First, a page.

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First 2017 Equine West Nile Virus Case for Virginia

Wythe County Virginia

The first 2017 West Nile virus case in Virginia was in Wythe County.

The Equine Disease Communication Center (EDCC) offers alerts about equine diseases that have been confirmed by reliable sources. The following information is from the EDCC.

Wythe County, Virginia, WNV Case

The Virginia Department of Agriculture and Consumer Services (VDACS) identified a 10-year-old Saddlebred gelding from Wythe County as the state’s first positive case of West Nile virus (WNV) in 2017. The positive was confirmed at the National Veterinary Service Laboratories on Friday July 7, 2017. It is the first case in Virginia since August 2015. 

Clinical signs included loss of control of body movements and partial paralysis in the hind limbs, dazed appearance and lack of ability to stand. 

The horse, which was not vaccinated, was euthanized due to the severity of the disease.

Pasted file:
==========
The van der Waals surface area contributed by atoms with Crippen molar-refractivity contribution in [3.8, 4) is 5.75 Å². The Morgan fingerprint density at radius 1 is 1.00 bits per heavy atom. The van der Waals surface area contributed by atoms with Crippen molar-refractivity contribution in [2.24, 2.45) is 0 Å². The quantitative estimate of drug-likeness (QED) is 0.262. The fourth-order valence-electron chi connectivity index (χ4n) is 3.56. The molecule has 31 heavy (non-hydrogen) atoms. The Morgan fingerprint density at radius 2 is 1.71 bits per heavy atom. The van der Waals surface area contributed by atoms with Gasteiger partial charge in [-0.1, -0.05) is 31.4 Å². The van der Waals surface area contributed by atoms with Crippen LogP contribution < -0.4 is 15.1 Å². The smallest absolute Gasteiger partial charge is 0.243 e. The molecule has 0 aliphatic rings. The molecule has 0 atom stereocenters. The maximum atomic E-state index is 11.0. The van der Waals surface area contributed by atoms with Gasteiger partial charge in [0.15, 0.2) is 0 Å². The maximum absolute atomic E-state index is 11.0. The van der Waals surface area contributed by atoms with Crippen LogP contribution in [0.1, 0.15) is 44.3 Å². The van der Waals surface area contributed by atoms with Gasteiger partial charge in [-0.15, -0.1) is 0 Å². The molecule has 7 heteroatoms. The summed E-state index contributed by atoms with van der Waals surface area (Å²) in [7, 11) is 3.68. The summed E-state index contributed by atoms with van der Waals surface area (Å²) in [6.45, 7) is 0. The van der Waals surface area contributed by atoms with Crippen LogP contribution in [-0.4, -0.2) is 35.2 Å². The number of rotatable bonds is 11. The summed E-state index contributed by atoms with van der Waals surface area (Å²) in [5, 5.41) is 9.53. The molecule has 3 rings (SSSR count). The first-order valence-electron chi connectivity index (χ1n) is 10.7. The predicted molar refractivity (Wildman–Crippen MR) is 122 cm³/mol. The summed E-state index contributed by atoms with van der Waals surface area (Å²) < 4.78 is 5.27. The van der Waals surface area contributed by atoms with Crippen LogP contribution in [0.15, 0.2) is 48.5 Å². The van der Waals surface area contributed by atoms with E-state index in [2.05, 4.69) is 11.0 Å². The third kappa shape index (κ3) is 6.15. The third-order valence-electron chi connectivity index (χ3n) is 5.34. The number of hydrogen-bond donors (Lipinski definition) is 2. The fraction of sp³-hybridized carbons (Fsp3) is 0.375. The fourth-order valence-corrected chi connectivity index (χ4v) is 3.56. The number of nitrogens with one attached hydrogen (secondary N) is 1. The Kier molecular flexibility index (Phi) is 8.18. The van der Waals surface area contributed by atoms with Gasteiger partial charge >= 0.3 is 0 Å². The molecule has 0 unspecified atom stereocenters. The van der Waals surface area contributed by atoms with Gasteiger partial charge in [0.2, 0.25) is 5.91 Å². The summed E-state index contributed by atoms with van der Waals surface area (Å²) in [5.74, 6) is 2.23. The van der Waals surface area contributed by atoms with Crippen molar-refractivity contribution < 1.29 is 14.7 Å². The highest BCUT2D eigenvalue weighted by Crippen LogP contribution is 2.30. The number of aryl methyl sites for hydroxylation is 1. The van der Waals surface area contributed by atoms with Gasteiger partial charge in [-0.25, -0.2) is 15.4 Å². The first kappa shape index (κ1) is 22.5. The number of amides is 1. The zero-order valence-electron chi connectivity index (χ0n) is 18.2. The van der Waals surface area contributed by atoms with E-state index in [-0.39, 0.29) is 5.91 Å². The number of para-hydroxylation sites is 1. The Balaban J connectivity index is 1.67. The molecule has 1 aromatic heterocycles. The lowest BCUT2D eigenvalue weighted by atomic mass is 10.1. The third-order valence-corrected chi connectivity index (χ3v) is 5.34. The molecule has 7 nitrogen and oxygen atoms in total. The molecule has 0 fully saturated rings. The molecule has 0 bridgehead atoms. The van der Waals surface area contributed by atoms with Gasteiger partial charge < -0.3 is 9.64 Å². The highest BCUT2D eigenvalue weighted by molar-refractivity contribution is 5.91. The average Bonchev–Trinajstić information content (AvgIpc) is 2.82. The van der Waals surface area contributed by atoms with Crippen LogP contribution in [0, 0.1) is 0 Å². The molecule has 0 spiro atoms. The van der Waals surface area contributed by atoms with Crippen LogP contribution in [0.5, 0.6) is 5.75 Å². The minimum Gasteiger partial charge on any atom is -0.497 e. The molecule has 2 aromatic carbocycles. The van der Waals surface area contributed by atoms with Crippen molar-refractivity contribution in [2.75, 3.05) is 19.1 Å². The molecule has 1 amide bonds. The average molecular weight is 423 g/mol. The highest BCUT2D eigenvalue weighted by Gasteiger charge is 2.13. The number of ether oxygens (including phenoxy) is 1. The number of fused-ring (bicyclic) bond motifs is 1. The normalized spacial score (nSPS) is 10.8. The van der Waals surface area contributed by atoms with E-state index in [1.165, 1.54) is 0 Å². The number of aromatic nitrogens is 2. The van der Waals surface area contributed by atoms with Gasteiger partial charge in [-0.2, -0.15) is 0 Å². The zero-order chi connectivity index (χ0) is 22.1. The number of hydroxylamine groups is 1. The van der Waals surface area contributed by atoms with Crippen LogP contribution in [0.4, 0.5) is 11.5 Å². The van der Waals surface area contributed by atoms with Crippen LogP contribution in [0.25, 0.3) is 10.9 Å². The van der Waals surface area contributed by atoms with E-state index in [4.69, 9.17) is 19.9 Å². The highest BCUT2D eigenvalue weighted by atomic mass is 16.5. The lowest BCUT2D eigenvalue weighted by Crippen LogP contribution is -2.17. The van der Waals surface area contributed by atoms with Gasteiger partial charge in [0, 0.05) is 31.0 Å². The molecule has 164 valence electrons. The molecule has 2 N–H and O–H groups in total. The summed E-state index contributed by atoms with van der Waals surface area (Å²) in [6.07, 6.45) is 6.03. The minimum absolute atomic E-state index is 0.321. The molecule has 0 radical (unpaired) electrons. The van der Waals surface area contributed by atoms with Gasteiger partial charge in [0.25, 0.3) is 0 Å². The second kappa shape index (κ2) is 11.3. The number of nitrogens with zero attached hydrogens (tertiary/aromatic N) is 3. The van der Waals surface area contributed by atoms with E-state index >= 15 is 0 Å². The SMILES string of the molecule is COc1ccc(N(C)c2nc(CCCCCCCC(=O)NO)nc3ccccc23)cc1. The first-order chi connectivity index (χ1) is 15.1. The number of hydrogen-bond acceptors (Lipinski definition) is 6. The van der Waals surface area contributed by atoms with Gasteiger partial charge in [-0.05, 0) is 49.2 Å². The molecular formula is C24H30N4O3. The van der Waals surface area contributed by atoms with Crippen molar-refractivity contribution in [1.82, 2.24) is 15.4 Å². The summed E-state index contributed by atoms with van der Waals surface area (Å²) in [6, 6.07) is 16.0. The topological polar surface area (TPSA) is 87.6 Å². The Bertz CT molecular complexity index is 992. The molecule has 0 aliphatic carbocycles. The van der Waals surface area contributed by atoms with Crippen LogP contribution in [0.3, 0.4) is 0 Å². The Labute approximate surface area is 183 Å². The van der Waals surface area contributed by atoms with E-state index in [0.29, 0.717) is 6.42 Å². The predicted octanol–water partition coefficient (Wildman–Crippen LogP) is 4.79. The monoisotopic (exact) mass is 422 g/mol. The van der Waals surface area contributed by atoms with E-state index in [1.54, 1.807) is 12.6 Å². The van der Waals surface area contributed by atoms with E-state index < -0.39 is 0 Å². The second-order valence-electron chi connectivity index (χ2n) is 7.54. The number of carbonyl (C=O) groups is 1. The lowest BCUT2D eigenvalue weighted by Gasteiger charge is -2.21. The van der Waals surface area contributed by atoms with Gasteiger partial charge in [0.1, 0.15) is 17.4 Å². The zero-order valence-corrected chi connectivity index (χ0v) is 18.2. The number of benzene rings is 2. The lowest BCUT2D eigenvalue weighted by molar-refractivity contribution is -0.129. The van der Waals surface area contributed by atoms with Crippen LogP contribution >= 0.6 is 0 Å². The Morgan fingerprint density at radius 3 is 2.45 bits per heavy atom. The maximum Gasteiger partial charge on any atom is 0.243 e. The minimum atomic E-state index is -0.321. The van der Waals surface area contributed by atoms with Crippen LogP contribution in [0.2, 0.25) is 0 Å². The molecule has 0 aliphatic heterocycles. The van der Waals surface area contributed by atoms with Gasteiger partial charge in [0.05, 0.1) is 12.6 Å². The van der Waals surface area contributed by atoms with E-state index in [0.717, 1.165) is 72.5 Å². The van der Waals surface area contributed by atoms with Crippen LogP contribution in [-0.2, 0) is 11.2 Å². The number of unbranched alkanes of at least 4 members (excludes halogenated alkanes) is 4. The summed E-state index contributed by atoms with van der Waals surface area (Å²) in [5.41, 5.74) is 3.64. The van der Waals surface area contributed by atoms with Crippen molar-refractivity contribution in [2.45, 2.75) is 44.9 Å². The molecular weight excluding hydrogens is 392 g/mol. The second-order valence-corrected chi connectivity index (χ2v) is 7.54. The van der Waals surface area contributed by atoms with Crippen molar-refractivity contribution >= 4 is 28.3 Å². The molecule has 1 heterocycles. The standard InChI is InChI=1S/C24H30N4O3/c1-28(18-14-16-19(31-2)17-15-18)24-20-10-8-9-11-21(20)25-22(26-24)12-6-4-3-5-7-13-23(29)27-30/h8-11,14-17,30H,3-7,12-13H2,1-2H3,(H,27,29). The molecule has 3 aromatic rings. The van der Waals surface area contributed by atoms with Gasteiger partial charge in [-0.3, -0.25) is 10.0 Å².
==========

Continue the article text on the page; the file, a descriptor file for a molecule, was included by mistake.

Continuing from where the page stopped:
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About EDCC

The Equine Disease Communication Center works to protect horses and the horse industry from the threat of infectious diseases in North America. The communication system is designed to seek and report real time information about disease outbreaks similar to how the Centers for Disease Control and Prevention (CDC) alerts the human population about diseases in people.

The goal of the EDCC is to alert the horse industry about disease outbreak information to help mitigate and prevent the spread of disease. Ultimately frequent and accurate information about diseases outbreaks improves horse welfare and helps to prevent negative economic impact that can result from decreased horse use due to a fear of spreading infection. As part of the National Equine Health Plan the EDCC will serve as part of the communication to help educate and promote research about endemic and foreign disease.

Working in cooperation with state animal health officials and the United State Department of Agriculture, the EDCC seeks information about current disease outbreaks from news media, social media, official state reports and veterinary practitioners. Once information is confirmed, it is immediately posted on this website and messages sent to all states and horse organizations by email. Daily updates are posted until each outbreak is contained or deemed no longer a threat.

The EDCC is made possible by generous donations from organizations and horse owners. Please visit our sponsors that have generously supported this program for the benefit of the health and welfare of horses. To learn how you can help go to SUPPORT.



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